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As nation chills, Texas ships its winter vegetables
Dec 05, 2008 | 353 views | 0 0 comments | 7 7 recommendations | email to a friend | print
WESLACO — While most of the country’s farms hunker down for a cold, barren winter, three warm-climate states are now busy shipping winter vegetable crops to northern markets and fetching decent prices, according to a Texas AgriLife Extension Service expert.

“As they do every year, the warmer, southern tips of Florida, California and Texas are now supplying the country’s vegetables, and so far, both the crops and the markets look good,” said Dr. Juan Anciso, an AgriLife Extension vegetable specialist in Weslaco.

“We’re now shipping leafy green vegetables and some tomatoes to markets in Dallas, Ft. Worth, St. Louis, Chicago and over to New York and New Jersey. Leafy greens include cilantro, collards and mustard greens,” Anciso said.

Even as growers in the subtropical Rio Grande Valley harvest what they planted in late summer, they continue planting their fast-maturing vegetables into January so as to extend harvests through April.

“By then, when it’s too hot to grow vegetables here, growers in New York, New Jersey, Michigan and other states start planting and harvesting their vegetables, and so the cycle goes,” he said.

“Our planting season is totally opposite from the rest of the country and it all has to do with our proximity to the equator,” said Barbara Storz, an AgriLife Extension horticulturist in Hidalgo County.

“It’s too hot to grow vegetables here in the summer, between June and August,” she said. “The heat is just too much for them. Oppressive heat, especially nighttime temperatures, just don’t allow for efficient respiration so vegetable plants just shut down. They can’t even flower, let alone fruit.”

Summers in South Texas are reserved for crops that thrive in high temperatures, including sorghum, sugarcane and cotton, Storz said.

“For vegetables, the magic number is 70,” she said. “Vegetables love nighttime temperatures below that. With South Texas summers, it’s not unusual to be in the 80s overnight. In the north, vegetables are planted when the soil is just warming up and harvesting is done when it’s warm. But here we plant seeds when the soil is hot at the end of the summer and we harvest when it’s cool. We’re backwards from other growing areas because our subtropical heat is just too tough.”

Onions make up the bulk of the Valley’s vegetable crop, grossing an average of $100 million in farm gate receipts yearly, Anciso said. They are planted in the fall and harvested in the spring, prices permitting.

“Onion market prices were so low last year that some growers didn’t bother to harvest,” Anciso said. “They simply abandoned those fields because at $5 per 50-pound bag, you can’t justify the expense of harvesting, hauling and packing.”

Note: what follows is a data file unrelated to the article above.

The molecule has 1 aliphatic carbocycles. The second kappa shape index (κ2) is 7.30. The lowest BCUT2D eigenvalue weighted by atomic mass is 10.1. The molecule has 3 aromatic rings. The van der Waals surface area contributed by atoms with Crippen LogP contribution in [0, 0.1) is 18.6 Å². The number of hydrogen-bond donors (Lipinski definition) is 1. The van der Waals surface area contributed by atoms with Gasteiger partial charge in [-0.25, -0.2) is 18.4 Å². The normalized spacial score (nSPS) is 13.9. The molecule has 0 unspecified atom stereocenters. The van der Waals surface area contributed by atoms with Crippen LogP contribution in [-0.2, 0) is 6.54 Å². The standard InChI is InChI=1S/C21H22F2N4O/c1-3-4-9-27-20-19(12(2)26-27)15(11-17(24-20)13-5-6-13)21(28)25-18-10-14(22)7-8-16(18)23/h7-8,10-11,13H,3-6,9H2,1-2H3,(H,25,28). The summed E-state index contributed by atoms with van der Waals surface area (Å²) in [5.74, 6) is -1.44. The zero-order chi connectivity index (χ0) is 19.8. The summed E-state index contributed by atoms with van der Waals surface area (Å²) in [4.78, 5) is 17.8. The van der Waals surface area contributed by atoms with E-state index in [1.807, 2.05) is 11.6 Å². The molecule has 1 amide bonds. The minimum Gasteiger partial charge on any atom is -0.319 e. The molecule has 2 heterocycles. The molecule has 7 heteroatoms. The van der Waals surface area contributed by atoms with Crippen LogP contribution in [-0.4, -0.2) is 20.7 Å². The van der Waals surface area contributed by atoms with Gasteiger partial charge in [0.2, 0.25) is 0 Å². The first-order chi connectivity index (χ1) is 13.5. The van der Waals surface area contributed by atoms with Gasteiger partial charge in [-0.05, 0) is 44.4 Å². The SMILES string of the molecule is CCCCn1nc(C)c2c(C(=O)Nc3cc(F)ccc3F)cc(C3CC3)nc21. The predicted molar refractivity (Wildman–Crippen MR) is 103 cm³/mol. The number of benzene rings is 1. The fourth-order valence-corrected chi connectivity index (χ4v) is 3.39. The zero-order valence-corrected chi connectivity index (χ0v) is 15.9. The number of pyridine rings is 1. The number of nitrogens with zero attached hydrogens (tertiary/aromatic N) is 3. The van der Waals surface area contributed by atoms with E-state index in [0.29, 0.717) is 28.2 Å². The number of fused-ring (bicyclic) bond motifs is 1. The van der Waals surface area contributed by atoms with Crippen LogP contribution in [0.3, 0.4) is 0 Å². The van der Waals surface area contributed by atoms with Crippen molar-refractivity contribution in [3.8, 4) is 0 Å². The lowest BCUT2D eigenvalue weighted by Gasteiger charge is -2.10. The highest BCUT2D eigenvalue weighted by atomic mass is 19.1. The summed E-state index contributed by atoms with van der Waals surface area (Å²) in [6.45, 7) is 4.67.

Growers won’t know onion prices until March when that harvest begins, but if vegetables are any indication, they may be up, Anciso said.

“Growers are getting about $10 to $15 per unit of vegetables right now,” he said. “That compares to $7 to $8 last year. I’d call it a fair market.”

Anciso said he thinks that had growers known vegetable prices were going to be up this year, they would have planted more onions.

“I estimate onion acreage will be about 8,000 acres, maybe 7,000. That’s down from 9,500 acres last year in southern Texas,” he said. “We won’t know the exact acreage until the South Texas Onion Committee (a federal marketing order) releases its figures the first week of December.”

Anciso said that while many factors play into a grower’s decision on how much to plant, history plays a major role.

“Wet weather at planting was a factor. Demand is probably a little weaker thanks to a shaky economy, but I think growers pulled back on planting this year because last year was such a bad year for all vegetable prices all across the country,” he said. “Only watermelons did well last season. Everything else was just in the gutter, so the reaction is to cut back in acreage.”

Another list of factors, many yet to be determined, will play a role in what growers get for their onions, including the amount of U.S. storage onions left over from last year and Mexico’s production of onions this year, Anciso said.

“Mexico would need to have a major disaster in their onion production for prices to be great,” Anciso said. “Short of that, I suspect we’ll have a fair market of about $10 to $15 per 50-pound bag. Growers won’t make a killing, but it will be good. They’ll make money.”
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